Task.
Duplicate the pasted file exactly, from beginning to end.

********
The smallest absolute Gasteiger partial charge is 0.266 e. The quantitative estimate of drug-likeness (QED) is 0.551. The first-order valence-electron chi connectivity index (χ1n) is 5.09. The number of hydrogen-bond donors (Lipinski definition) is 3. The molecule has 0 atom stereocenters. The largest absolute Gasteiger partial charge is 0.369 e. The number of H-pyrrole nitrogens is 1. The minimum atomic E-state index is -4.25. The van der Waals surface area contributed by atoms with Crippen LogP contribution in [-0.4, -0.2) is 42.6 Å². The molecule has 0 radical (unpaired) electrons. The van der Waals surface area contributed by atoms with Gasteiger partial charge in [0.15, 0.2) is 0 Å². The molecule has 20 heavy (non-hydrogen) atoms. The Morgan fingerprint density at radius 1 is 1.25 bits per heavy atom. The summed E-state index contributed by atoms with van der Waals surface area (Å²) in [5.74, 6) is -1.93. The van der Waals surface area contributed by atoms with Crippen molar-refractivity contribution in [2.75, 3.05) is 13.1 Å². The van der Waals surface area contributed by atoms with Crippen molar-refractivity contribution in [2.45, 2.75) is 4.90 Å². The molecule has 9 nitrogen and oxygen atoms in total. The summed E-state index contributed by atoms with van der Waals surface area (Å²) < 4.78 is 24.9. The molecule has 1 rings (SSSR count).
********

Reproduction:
The smallest absolute Gasteiger partial charge is 0.266 e. The quantitative estimate of drug-likeness (QED) is 0.551. The first-order valence-electron chi connectivity index (χ1n) is 5.09. The number of hydrogen-bond donors (Lipinski definition) is 3. The molecule has 0 atom stereocenters. The largest absolute Gasteiger partial charge is 0.369 e. The number of H-pyrrole nitrogens is 1. The minimum atomic E-state index is -4.25. The van der Waals surface area contributed by atoms with Crippen LogP contribution in [-0.4, -0.2) is 42.6 Å². The molecule has 0 radical (unpaired) electrons. The van der Waals surface area contributed by atoms with Gasteiger partial charge in [0.15, 0.2) is 0 Å². The molecule has 20 heavy (non-hydrogen) atoms. The Morgan fingerprint density at radius 1 is 1.25 bits per heavy atom. The summed E-state index contributed by atoms with van der Waals surface area (Å²) in [5.74, 6) is -1.93. The van der Waals surface area contributed by atoms with Crippen molar-refractivity contribution in [2.75, 3.05) is 13.1 Å². The van der Waals surface area contributed by atoms with Crippen molar-refractivity contribution in [2.45, 2.75) is 4.90 Å². The molecule has 9 nitrogen and oxygen atoms in total. The summed E-state index contributed by atoms with van der Waals surface area (Å²) < 4.78 is 24.9. The molecule has 1 rings (SSSR count).